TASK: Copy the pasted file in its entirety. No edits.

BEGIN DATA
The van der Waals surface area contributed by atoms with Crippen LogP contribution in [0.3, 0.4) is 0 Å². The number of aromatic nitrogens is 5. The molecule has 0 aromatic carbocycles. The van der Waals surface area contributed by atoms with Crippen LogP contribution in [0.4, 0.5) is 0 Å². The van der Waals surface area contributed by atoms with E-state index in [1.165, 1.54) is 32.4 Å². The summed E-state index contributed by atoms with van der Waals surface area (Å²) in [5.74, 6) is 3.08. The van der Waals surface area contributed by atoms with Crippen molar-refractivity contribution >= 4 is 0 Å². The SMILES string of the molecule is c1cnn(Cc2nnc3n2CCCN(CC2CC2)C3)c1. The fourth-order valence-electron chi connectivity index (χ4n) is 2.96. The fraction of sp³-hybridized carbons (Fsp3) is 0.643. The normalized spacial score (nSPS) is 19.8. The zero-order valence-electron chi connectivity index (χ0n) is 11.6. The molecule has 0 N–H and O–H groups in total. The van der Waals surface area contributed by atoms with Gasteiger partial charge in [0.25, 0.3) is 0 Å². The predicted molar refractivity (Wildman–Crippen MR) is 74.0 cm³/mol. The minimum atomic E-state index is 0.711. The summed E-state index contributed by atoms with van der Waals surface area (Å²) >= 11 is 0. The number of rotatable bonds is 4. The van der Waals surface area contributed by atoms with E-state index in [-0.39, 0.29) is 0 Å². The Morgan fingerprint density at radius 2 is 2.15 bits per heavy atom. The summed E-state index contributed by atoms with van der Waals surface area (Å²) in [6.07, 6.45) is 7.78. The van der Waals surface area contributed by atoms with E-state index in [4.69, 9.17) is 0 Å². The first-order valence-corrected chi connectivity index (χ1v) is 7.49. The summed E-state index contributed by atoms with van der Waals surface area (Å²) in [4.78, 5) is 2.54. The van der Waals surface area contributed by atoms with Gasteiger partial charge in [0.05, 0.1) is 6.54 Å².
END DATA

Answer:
The van der Waals surface area contributed by atoms with Crippen LogP contribution in [0.3, 0.4) is 0 Å². The number of aromatic nitrogens is 5. The molecule has 0 aromatic carbocycles. The van der Waals surface area contributed by atoms with Crippen LogP contribution in [0.4, 0.5) is 0 Å². The van der Waals surface area contributed by atoms with E-state index in [1.165, 1.54) is 32.4 Å². The summed E-state index contributed by atoms with van der Waals surface area (Å²) in [5.74, 6) is 3.08. The van der Waals surface area contributed by atoms with Crippen molar-refractivity contribution >= 4 is 0 Å². The SMILES string of the molecule is c1cnn(Cc2nnc3n2CCCN(CC2CC2)C3)c1. The fourth-order valence-electron chi connectivity index (χ4n) is 2.96. The fraction of sp³-hybridized carbons (Fsp3) is 0.643. The normalized spacial score (nSPS) is 19.8. The zero-order valence-electron chi connectivity index (χ0n) is 11.6. The molecule has 0 N–H and O–H groups in total. The van der Waals surface area contributed by atoms with Gasteiger partial charge in [0.25, 0.3) is 0 Å². The predicted molar refractivity (Wildman–Crippen MR) is 74.0 cm³/mol. The minimum atomic E-state index is 0.711. The summed E-state index contributed by atoms with van der Waals surface area (Å²) >= 11 is 0. The number of rotatable bonds is 4. The van der Waals surface area contributed by atoms with E-state index in [-0.39, 0.29) is 0 Å². The Morgan fingerprint density at radius 2 is 2.15 bits per heavy atom. The summed E-state index contributed by atoms with van der Waals surface area (Å²) in [6.07, 6.45) is 7.78. The van der Waals surface area contributed by atoms with E-state index in [4.69, 9.17) is 0 Å². The first-order valence-corrected chi connectivity index (χ1v) is 7.49. The summed E-state index contributed by atoms with van der Waals surface area (Å²) in [4.78, 5) is 2.54. The van der Waals surface area contributed by atoms with Gasteiger partial charge in [0.05, 0.1) is 6.54 Å².